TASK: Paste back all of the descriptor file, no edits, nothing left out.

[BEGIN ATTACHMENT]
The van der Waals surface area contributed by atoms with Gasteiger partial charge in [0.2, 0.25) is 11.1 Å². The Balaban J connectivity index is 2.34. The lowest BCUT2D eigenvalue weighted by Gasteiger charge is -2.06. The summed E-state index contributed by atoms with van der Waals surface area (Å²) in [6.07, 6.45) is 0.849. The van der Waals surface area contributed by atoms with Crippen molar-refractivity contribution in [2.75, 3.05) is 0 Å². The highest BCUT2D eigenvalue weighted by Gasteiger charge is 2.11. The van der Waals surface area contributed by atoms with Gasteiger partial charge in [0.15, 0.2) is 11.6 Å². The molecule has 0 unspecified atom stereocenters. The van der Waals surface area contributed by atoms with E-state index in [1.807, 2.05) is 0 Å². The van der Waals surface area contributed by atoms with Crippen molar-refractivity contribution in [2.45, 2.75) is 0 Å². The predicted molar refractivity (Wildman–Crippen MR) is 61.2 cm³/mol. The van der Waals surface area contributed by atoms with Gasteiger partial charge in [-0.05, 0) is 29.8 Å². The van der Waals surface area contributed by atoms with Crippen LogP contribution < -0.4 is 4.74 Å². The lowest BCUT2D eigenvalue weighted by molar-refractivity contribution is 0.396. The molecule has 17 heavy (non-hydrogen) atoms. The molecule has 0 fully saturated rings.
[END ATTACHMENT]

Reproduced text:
The van der Waals surface area contributed by atoms with Gasteiger partial charge in [0.2, 0.25) is 11.1 Å². The Balaban J connectivity index is 2.34. The lowest BCUT2D eigenvalue weighted by Gasteiger charge is -2.06. The summed E-state index contributed by atoms with van der Waals surface area (Å²) in [6.07, 6.45) is 0.849. The van der Waals surface area contributed by atoms with Crippen molar-refractivity contribution in [2.75, 3.05) is 0 Å². The highest BCUT2D eigenvalue weighted by Gasteiger charge is 2.11. The van der Waals surface area contributed by atoms with Gasteiger partial charge in [0.15, 0.2) is 11.6 Å². The molecule has 0 unspecified atom stereocenters. The van der Waals surface area contributed by atoms with E-state index in [1.807, 2.05) is 0 Å². The van der Waals surface area contributed by atoms with Crippen molar-refractivity contribution in [2.45, 2.75) is 0 Å². The predicted molar refractivity (Wildman–Crippen MR) is 61.2 cm³/mol. The van der Waals surface area contributed by atoms with Gasteiger partial charge in [-0.05, 0) is 29.8 Å². The van der Waals surface area contributed by atoms with Crippen LogP contribution < -0.4 is 4.74 Å². The lowest BCUT2D eigenvalue weighted by molar-refractivity contribution is 0.396. The molecule has 17 heavy (non-hydrogen) atoms. The molecule has 0 fully saturated rings.